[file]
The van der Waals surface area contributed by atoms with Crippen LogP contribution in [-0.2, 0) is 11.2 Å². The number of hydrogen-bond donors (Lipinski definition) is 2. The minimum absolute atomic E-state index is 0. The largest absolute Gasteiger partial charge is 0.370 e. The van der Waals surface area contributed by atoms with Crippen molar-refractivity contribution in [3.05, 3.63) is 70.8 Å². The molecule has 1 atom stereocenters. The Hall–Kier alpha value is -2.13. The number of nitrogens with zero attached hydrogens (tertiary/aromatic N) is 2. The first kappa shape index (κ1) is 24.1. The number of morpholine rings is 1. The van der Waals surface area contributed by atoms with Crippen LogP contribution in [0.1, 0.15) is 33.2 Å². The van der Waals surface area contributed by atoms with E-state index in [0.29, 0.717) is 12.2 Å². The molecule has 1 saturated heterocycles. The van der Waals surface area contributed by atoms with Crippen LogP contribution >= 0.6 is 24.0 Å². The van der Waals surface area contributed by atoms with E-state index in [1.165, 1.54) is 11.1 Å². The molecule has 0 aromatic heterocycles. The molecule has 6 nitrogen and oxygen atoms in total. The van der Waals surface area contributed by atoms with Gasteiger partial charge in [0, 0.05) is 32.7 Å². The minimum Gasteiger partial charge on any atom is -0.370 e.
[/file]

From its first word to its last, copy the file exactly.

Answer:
The van der Waals surface area contributed by atoms with Crippen LogP contribution in [-0.2, 0) is 11.2 Å². The number of hydrogen-bond donors (Lipinski definition) is 2. The minimum absolute atomic E-state index is 0. The largest absolute Gasteiger partial charge is 0.370 e. The van der Waals surface area contributed by atoms with Crippen molar-refractivity contribution in [3.05, 3.63) is 70.8 Å². The molecule has 1 atom stereocenters. The Hall–Kier alpha value is -2.13. The number of nitrogens with zero attached hydrogens (tertiary/aromatic N) is 2. The first kappa shape index (κ1) is 24.1. The number of morpholine rings is 1. The van der Waals surface area contributed by atoms with Crippen LogP contribution in [0.1, 0.15) is 33.2 Å². The van der Waals surface area contributed by atoms with E-state index in [0.29, 0.717) is 12.2 Å². The molecule has 1 saturated heterocycles. The van der Waals surface area contributed by atoms with Crippen LogP contribution >= 0.6 is 24.0 Å². The van der Waals surface area contributed by atoms with E-state index in [1.165, 1.54) is 11.1 Å². The molecule has 0 aromatic heterocycles. The molecule has 6 nitrogen and oxygen atoms in total. The van der Waals surface area contributed by atoms with Gasteiger partial charge in [0, 0.05) is 32.7 Å². The minimum Gasteiger partial charge on any atom is -0.370 e.